In Australia, the gross value of fisheries production is US$1.7 billion annually, of which 68% is wild-catch and 32% is aquaculture. In New Zealand, the combined value of fisheries production is US$0.8 billion, of which 80% is from the commercial catch and 20% from the growing aquaculture sector (Seafood Industry Council, 2006), which continues to grow. Little research has been completed on impacts of climate change on freshwater fisheries and aquaculture.
Marine fisheries around the world are threatened by over-exploitation. In Australia, of 74 stocks considered in 2005, 17 were over-fished, 17 were not over-fished, and 40 were of uncertain status (ABARE, 2005). In New Zealand, of 84 stocks of demersal fish where landings were greater than 500 tonnes/yr, 5 were regarded as over-fished, 24 were assessed as not over-fished, and 55 were of uncertain status (Ministry of Fisheries Science Group, 2006). Climate change will be an additional stress (Hobday and Matear, 2005). The key variables expected to drive impacts on marine fisheries are changes in ocean temperature, currents, winds, nutrient supply, acidification and rainfall. Changes in four emergent biological properties are likely as a result of climate change, the first of which is best understood: (i) distribution and abundance of impacted species, (ii) phenology, (iii) community composition, and (iv) community structure and dynamics (including productivity). Few climate-change impact studies have been undertaken, so this assessment mostly relies on extrapolation of observed relationships between climate variability and fisheries. With sea-level rise, increasing marine intrusions are highly likely to affect coastal fisheries and inshore sub-tidal breeding and nursery areas (Schallenberg et al., 2003). Overall, future climate-change impacts are likely to be greater for temperate endemics than for tropical species (Francis, 1994, 1996) and on coastal and demersal fisheries relative to pelagic and deep-sea fisheries (Hobday and Matear, 2005).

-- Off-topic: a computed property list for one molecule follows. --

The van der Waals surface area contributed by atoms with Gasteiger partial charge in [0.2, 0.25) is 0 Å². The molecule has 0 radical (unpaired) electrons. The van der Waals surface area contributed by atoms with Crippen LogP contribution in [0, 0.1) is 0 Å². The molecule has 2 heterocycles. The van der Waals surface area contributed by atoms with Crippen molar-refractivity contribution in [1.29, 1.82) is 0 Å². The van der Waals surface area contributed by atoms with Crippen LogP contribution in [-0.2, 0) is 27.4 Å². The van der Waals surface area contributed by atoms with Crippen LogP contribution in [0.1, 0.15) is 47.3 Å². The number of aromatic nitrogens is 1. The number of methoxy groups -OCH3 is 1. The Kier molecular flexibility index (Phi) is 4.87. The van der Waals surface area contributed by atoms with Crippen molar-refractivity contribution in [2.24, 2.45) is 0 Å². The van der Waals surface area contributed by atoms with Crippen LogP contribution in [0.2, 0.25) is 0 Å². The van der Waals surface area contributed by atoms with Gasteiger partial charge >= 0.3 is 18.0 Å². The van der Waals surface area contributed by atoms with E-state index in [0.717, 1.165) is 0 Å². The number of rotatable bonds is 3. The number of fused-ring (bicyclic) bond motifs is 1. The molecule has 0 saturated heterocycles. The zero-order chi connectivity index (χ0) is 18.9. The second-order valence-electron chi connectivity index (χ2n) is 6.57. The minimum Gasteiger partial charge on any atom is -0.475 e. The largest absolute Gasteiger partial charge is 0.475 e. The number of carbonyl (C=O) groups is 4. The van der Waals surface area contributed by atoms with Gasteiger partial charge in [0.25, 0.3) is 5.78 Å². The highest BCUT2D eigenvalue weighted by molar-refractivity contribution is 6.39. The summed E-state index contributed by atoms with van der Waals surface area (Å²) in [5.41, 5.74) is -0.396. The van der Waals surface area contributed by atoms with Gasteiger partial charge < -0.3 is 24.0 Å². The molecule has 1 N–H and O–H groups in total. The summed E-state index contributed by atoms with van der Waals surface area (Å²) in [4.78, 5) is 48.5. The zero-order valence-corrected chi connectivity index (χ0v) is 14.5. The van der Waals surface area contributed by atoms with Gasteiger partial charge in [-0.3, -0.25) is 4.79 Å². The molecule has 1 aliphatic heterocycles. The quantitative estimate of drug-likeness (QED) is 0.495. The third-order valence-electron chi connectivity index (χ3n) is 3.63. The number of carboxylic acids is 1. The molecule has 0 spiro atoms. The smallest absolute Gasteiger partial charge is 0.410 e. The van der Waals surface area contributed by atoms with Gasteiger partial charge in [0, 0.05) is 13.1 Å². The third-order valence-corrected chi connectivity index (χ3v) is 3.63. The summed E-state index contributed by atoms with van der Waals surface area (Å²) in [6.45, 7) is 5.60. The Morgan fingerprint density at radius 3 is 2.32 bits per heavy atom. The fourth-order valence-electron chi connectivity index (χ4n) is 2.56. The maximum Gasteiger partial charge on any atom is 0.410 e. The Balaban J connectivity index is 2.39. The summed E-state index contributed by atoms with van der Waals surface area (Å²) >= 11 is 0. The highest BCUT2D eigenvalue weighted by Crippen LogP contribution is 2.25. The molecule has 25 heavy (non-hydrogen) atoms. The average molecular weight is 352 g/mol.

Changes in sea surface temperature or currents are likely to affect the distribution of several commercial pelagic (e.g., tuna) fisheries in the region (Lehodey et al., 1997; Lyne, 2000; Sims et al., 2001; Hobday and Matear, 2005). In particular, circulation changes may increase the availability of some species and reduce others, as has been demonstrated in Western Australia for the Leeuwin Current. Different management regimes are likely to be required: fishers will be faced with relocation or face reduced catches in situ. Recruitment is likely to be reduced in cool-water species. For example, for New Zealand species such as red cod, recruitment is correlated with cold autumn and winter conditions associated with El Niño events (Beentjes and Renwick, 2001; Annala et al., 2004). In contrast, for snapper, relatively high recruitment and faster growth rate of juveniles and adults are correlated with warmer conditions during La Niña events (Francis, 1994; Maunder and Watters, 2003), with decreases in larval recruitment during El Niño events (Zeldis et al., 2005). A similar pattern of recruitment exists for gemfish (Renwick et al., 1998). Regarding physiological changes, temperature has a major influence on the population genetics of ectotherms, selecting for changes in abundance of temperature-sensitive alleles and genotypes and their adaptive capacity. For New Zealand snapper, differences in allele frequencies at one enzyme marker are found among year classes from warm and cold summers (Smith, 1979). If species cannot adapt to the pace of climate change, then major changes in distribution are likely, particularly for species at the edges of suitable habitats (Richardson and Schoeman, 2004; Hampe and Petit, 2005).
Projected changes in Southern Ocean circulation (see Section 11.3.1) are likely to affect fisheries. Seasonal to interannual variability of westerly winds and strong wind events are associated with recruitment and catch rates in several species (Thresher et al., 1989, 1992; Thresher, 1994). A decline in wind due to a poleward shift in climate systems underlies recent stock declines off south-eastern Australia and western Tasmania, and these are linked to changes in larval growth rates and recruitment of juveniles in two fish species around Tasmania (Koslow and Thresher, 1999; Thresher, 2002). Reductions in upwelling of nutrients and extension of warm water along the east Australian coast are likely to reduce krill and jack mackerel abundance, upon which many other species are reliant, including tuna, seals and seabirds (CSIRO, 2002).